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NATIONAL GAMBLING IMPACT STUDY COMMISSION


JEFFREY TUFTS

MR. TUFTS: Thank you.

I would like to thank the Commission for the opportunity to testify before you today. I would also like to welcome you to the Commonwealth this afternoon and I certainly hope you can take time to enjoy the city on this special holiday.

My name is Jeffrey Tufts, I am the Chairman of the Easton Board of Selectman, which is the executive body in our town. Easton has a population of 22,000 and is centered in a triangle between Boston, Providence and Cape Cod. Our community has seen substantial residential growth over the past 10 to 15 years, which in turn has resulted in the need for increased services.

I'd like to give the Commission an example of what the Massachusetts Lottery effect is on our community. The Town of Easton receives revenue the following way. One, we have our local revenues, which are provided by property tax, excise tax and local fees. Property tax and excise tax are capped by a ballot question at 2 percent annual increase. And we have state aid, we have general aid that is based on a statewide formula.

We have education allotments, which is the Education Reform Law, which mandates per pupil expenses statewide. In Easton's case, approximately 75 percent of our education costs are funded by the state, the remaining amount must be funded by the local revenue.

The last piece is the Lottery aid. Local officials are pretty much hamstrung by the formulas and mandatory funding needs. Local fees and Lottery aid work are the safety net for local government. Last year Easton received $1.5 million in Lottery aid, approximately five percent of our entire budget.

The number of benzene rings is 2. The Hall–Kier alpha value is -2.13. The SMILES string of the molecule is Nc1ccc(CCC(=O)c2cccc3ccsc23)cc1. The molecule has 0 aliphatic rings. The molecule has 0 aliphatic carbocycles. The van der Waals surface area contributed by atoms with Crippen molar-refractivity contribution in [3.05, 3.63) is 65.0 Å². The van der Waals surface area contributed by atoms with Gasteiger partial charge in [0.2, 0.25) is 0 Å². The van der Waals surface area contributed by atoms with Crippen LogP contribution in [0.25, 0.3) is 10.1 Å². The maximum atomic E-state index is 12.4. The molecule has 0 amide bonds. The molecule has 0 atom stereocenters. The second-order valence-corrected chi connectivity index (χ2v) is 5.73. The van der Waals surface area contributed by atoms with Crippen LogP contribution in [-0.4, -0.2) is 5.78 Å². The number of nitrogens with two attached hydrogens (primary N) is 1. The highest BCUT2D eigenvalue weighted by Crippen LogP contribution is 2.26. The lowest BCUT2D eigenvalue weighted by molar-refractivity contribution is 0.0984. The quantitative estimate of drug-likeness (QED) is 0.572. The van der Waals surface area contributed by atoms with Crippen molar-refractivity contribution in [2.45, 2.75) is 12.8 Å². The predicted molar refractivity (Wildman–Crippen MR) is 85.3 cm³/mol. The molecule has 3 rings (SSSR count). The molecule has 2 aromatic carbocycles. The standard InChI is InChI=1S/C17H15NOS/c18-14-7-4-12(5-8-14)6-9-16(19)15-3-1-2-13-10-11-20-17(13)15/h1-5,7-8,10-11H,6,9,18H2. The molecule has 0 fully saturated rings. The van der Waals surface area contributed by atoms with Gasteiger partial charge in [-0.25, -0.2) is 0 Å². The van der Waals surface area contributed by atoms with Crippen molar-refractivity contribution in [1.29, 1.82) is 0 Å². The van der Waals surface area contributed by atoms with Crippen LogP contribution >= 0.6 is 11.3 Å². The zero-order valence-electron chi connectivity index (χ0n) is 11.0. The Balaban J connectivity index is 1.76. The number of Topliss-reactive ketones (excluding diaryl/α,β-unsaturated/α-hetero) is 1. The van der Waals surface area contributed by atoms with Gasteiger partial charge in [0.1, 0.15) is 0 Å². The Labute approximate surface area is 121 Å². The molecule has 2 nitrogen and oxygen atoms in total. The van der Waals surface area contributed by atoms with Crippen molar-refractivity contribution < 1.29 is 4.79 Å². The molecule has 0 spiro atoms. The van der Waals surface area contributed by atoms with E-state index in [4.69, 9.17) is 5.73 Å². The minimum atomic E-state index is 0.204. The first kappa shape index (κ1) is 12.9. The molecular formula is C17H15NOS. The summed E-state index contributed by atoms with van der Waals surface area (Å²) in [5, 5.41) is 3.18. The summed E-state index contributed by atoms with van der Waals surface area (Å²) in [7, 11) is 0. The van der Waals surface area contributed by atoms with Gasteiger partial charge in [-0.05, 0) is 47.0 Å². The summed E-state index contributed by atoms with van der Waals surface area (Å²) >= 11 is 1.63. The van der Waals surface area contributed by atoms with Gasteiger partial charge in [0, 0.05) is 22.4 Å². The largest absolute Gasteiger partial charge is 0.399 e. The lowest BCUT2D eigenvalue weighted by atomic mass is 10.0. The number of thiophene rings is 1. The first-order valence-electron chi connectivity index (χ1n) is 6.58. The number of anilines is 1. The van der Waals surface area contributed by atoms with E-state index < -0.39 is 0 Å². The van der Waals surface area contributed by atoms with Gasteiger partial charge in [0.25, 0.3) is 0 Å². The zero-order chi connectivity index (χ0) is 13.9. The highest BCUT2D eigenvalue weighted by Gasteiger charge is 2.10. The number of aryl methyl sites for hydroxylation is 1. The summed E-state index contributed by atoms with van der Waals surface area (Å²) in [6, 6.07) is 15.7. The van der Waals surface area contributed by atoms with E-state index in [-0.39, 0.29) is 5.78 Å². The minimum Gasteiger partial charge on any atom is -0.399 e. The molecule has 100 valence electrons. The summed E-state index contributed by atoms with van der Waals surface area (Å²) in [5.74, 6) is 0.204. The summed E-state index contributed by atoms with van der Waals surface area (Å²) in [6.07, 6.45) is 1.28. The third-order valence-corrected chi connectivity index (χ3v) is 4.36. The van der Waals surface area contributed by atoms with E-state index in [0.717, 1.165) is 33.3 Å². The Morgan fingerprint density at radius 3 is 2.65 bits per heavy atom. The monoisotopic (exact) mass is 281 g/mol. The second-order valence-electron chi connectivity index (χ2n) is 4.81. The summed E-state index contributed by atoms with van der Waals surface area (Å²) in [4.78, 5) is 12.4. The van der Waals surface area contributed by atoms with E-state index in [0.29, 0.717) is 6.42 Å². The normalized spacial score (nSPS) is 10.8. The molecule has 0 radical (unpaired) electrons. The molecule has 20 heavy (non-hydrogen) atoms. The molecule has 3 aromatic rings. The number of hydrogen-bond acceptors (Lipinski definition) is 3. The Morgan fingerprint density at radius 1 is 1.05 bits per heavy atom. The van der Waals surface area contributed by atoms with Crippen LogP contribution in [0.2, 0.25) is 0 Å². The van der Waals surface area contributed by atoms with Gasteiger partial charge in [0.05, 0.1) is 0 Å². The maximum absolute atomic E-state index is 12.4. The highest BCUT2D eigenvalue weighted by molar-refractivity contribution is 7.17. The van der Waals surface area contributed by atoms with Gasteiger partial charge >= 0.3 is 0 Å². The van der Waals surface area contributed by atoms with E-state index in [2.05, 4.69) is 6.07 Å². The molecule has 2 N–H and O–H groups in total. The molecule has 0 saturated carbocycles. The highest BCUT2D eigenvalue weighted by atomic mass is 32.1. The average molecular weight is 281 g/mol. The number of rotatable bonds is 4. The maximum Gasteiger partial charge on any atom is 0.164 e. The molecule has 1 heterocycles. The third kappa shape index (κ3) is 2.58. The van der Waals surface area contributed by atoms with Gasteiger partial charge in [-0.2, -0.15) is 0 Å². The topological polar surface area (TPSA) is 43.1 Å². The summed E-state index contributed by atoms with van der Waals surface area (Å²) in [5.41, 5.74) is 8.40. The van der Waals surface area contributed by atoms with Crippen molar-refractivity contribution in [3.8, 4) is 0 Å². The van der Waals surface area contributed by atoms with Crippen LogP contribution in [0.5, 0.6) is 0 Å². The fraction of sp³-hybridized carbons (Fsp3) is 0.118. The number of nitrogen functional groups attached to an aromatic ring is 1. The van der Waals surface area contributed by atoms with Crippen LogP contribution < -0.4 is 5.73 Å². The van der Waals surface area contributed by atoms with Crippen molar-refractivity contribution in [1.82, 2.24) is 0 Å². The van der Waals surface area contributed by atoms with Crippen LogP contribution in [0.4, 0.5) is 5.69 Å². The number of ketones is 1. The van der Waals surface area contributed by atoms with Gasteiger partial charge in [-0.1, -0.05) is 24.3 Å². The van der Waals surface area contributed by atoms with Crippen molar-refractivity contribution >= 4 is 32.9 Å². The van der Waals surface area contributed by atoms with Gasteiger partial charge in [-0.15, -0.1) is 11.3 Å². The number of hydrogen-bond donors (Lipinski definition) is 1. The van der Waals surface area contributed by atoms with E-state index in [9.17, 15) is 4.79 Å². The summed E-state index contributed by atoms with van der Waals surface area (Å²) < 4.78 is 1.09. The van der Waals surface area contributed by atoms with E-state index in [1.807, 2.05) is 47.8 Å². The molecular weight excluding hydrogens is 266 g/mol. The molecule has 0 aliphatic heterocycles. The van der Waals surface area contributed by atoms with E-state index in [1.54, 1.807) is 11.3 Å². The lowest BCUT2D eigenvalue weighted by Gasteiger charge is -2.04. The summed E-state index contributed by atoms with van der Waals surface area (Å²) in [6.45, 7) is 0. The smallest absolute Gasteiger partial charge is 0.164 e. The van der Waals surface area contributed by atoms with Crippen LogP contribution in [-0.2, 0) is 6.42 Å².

As mentioned before, mandatory spending matched with dedicated revenues determine most of our budget decisions. In Easton, we obviously fund our mandatory expenditures first, and then allocate the remaining funds to cover the most pressing needs. During budget formulation, Easton conservatively level funds Lottery aid, any increase in the aid is used to cover unexpected needs. Last year it increased $294 thousand.

The past few years the increase in Lottery aid has been used to cover unexpected tuition costs for new special needs children, cover the unanticipated costs of snow removal, or fund building safety repairs. In prior years, when the economy was not as strong, Lottery aid was the difference in keeping a police officer on each shift or how many fire stations were staffed 24 hours.

As an optional revenue stream I wholeheartedly endorse the Lottery. Easton has taken a very conservative approach to budgeting, trying to protect ourselves from economic changes, or shifts in our revenue stream. Even with that said we have come to depend on the Lottery to fund a large portion of our budget. The amount of aid Easton receives could be matched to the entire cost of our entire fire and ambulance department or the entire DPW budget.

Easton doesn't suffer from any side effects from the Lottery, Easton has a few convenience stores and some taverns that offer Keno, but the anticipated mob scenes have not developed. The only attribute of the Lottery that Easton residents feel is the occasional checkout delay at convenience stores while the person in front of you is picking their ticket.

I would like to thank you for allowing me to come before you today and I would be happy to expand on my remarks if necessary.

CHAIRPERSON JAMES: Thank you very much.

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